Book 13 – The Night Is For Hunting by John Marsden

The Night is for HuntingThis is where you can find the reviews for the previous books ‘Tomorrow, when the war began’, ‘The Dead of the Night’‘The Third Day, the Frost’, ‘Darkness be my Friend and ‘Burning For Revenge’. This is the sixth book and with only one book left we are definitively nearing the conclusion of the series. On one hand I want to read on as fast as I possibly can. However on the other hand I don’t want it to be over. But I guess that’s always the case when you your feelings are invested in something and my feelings certainly are invested.

This book is all about change if you ask me. Of course they have all changed tremendously during the war, which is to be expected and no surprise if you take into consideration all the things they have seen and had to do to survive. Their small group has caused more damage than anyone else in the Wirrawee area, as far as they know. And if they ever get captured it will mean certain death.

During ‘Burning for Revenge’ they made their way to Stratton, where they were staying at the house in which Ellie’s grandmother used to live, before the war. Ellie has no idea what happened to her, but her house is still in pretty good shape and gives them enough cover to stay safe. Soon after they arrived in Stratton they were caught and robbed by a group of younger kids, surprise really was what caught them. After loosing some of their old, yet very emotionally charged possessions – a picture of Ellie’s parents, Homer’s pocket knife. No one really bothered with the ‘ferals’  (as they referred to the kids) who’ve obviously been living on their own –  likely since the beginning of the war. But Ellie always kept an eye on them, to make sure that they were okay and one night she sees that they are in dire need of help.

The relationship between Ellie and Lee has been strained since his betrayal, yet he is the one who goes with her when she knows that the ferals are in danger. And together they save five of the younger kids, who didn’t have time to flee when the soldiers arrived. Ellie actually steals an army truck and with a quick stop at her grandma’s house to pick Homer, Fi and Kevin up they leave Stratton in a hurry chased by soldiers. Back to the only place where they know they will be safe.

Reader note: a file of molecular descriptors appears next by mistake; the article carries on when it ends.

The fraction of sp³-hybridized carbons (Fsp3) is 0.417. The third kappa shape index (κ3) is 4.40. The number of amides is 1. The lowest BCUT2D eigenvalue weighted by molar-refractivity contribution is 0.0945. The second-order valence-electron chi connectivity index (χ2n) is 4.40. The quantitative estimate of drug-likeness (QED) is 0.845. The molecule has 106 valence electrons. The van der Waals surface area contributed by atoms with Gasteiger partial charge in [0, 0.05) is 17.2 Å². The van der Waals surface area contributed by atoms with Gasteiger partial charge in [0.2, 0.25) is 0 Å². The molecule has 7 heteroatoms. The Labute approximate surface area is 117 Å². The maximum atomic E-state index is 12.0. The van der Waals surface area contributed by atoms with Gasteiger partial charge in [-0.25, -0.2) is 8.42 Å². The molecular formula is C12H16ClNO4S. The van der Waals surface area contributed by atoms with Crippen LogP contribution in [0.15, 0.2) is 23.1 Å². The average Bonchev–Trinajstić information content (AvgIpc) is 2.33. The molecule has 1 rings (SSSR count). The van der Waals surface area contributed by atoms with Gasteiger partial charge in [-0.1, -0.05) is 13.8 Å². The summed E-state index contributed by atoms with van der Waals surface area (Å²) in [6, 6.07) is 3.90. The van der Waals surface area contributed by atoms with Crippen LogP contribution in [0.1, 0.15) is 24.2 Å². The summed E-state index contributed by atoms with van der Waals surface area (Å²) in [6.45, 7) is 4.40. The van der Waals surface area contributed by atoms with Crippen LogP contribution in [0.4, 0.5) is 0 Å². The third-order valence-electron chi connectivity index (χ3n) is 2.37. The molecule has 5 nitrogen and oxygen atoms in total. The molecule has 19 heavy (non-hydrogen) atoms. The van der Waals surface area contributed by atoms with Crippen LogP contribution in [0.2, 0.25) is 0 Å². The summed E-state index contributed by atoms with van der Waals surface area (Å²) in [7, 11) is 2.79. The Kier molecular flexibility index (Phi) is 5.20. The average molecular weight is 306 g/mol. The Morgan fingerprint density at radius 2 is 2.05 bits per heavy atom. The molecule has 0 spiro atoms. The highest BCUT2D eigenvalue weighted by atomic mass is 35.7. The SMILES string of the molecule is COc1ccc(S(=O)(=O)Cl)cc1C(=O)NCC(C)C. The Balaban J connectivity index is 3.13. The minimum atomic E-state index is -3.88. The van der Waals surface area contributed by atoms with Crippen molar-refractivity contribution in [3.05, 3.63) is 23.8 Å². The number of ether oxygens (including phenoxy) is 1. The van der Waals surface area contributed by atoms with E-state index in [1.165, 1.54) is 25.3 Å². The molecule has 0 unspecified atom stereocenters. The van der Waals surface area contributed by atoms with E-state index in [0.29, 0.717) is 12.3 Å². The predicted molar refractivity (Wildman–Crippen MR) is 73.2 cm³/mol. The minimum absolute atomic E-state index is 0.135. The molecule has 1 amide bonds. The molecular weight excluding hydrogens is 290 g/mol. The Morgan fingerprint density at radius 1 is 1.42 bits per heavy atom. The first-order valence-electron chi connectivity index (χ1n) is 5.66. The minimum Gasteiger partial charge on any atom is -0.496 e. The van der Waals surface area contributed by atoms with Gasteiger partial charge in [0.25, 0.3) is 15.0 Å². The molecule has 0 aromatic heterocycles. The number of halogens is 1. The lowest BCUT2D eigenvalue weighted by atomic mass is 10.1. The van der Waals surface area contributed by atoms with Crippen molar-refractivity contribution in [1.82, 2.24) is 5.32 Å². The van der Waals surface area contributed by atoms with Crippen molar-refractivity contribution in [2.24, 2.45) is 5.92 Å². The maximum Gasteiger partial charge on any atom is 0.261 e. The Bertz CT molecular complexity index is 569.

It’s not an easy journey but Ellie has no choice, she has to continue on even when she hears the kids crying and screaming terrified in the back of the truck. The problem is that these kids have lived among one another since this war began, with no adult supervision and they don’t trust easily. Even if Ellie, Lee, Homer, Fi and Kevin are just a couple of years older, they don’t trust them and the first change they get – which is when they are on foot going up the path to Tailor’s Stitch at the top of Hell – they flee. They simply refuse to listen.

They are sure that the kids won’t get far especially since they are city-kids who are not used to the bush, however like they themselves these kids have learned a trick or two about survival and determination. And they walk, far … really far. And all Ellie and her friends can do is follow them and try to catch up before it’s too late. Extreme exhaustion and dehydration are always just around the bend in the bush and since they are in pursuit for days it’s no real surprise that when they finally find the kids, one of them didn’t make it.

This book in particular is a little slower on the action, but after the high action packed last book I think that this was a good compromise. There are still some really nail-biting and terrifying moments but there is also a lot of time for reflection and even some downright sweet moments. All in all this book holds a perfect balance.

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